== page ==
There are several good reasons why a start-up should consider venture capital support. Venture capitalists can get you the funds you need to get your business moving forward. However, if you give minimal thought to the risks ahead, you will not benefit from venture capital. Entrepreneurs can make their venture deals s safer in several ways.
Unless you want to remain entrenched at square one, know the basics. Learn all the terminologies and mechanics of venture capital. You must study the details and language of investment. Differentiate between common stock and preferred stock. Get comfortable with all VC concepts to avoid taking your shot in the dark.
It is important for entrepreneurs to surround themselves with people who raised money before. It’s a good idea for entrepreneurs to surround themselves with smart people. Mentors and people in incubators, accelerators or start-up communities have traveled the venture capital path before and can help you spot the landmines.
It is also important for entrepreneurs to understand investors’ interest. Your ability to change during negotiation depends on who has leverage. The relative negotiating power of an entrepreneur and a venture capital depends largely upon how beneficial to each is the option of not r making concession. To raise your likelihoods of attracting many investors, you must know their interests.
A new study by research firm PitchBook shows that the U.S venture firms deployed $84B in over 8,000 companies last year. The last time this much money was invested in tech hubs, numerous venture firms lost their money in the dot.com bust. That is far less likely to occur today. According to John Gabbert, PitchBook CEO, and founder, although the figures are comparable to the era of dot.com, the venture capital ecosystem is healthy and is driven by different dynamics.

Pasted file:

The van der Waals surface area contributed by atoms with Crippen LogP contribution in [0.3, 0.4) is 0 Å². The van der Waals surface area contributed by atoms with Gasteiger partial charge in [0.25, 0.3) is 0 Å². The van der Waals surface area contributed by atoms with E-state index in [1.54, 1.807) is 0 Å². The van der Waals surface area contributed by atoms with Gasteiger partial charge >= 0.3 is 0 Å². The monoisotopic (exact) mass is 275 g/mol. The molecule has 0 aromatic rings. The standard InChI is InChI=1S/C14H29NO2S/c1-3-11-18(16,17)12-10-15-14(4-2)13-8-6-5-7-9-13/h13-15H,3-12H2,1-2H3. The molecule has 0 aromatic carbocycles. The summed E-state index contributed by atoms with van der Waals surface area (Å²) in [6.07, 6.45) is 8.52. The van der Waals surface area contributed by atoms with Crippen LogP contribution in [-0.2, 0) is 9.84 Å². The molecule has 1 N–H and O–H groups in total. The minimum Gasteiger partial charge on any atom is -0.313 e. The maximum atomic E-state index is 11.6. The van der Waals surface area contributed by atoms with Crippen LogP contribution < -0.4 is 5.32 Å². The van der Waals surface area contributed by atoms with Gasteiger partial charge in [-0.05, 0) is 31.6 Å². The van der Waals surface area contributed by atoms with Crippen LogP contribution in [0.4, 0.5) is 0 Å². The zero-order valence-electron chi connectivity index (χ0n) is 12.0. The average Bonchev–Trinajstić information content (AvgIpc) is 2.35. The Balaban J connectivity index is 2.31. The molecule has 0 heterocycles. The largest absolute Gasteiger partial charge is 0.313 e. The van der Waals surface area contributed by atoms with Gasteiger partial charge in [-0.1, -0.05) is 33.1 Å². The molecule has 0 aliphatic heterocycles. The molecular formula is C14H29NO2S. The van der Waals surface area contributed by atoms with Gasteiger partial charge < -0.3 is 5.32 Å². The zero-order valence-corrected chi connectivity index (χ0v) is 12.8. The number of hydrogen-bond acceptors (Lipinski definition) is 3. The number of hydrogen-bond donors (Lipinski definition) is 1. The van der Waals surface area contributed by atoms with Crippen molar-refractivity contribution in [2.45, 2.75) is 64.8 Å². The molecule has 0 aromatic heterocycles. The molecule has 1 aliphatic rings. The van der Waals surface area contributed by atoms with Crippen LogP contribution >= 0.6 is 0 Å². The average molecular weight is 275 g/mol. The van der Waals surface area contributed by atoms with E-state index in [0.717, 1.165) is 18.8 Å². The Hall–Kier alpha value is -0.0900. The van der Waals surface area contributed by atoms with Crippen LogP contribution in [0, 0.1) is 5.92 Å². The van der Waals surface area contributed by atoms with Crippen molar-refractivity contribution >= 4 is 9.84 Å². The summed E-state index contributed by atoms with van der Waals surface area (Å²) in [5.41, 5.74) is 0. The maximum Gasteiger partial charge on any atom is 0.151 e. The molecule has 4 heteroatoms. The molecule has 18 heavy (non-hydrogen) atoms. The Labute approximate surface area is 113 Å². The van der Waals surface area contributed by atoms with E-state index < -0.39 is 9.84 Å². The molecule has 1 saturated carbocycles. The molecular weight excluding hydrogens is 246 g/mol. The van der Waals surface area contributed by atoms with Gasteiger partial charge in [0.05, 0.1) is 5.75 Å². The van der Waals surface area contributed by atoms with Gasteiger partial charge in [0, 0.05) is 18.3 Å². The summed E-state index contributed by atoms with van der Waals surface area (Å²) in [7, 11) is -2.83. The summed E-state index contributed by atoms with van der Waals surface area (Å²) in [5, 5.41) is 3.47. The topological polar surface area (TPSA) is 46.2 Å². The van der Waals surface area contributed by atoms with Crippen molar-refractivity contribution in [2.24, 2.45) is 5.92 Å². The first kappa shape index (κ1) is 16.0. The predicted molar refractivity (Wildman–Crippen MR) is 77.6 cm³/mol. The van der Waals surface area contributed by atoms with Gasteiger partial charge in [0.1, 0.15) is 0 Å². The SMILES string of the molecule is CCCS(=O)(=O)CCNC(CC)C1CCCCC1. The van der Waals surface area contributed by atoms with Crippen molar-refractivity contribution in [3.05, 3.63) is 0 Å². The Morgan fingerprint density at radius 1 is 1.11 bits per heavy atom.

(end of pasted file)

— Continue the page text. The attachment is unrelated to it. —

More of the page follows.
There is a disadvantage for investors. Many investors are finding it harder to get their money out because a lot of companies are staying private longer. The report said that the number of exists dropped for the third consecutive year, the lowest since 2011.
Companies opting to remain private for longer means that start-ups continue to seek for funds from their venture capital backers, mostly asking for larger deal sizes as the companies grow. Non-traditional investors continue to boost this trend, backing companies that would have sold themselves or gone public.
According to PitchBook report, unicorns, as known as billion-dollar-plus companies, raised over of $19 billion in the capital. This amount is more than they have raised in any other year on record. Some of the largest deals last year were Lyft Inc.’s two rounds totaling over $2.5B, WeWork Cos.’s $3B injection from SoftBank and $450M raised by Elon Musk’s Space Exploration Technologies Corp.
With cryptocurrency and Bitcoin going mainstream, venture capitalists are starting to adjust their investment and fundraising strategies. Last year was characterized by the Initial Coin Offering, where start-ups raised funds by creating and selling their token/coins, instead of their traditional method of offering equity to investors.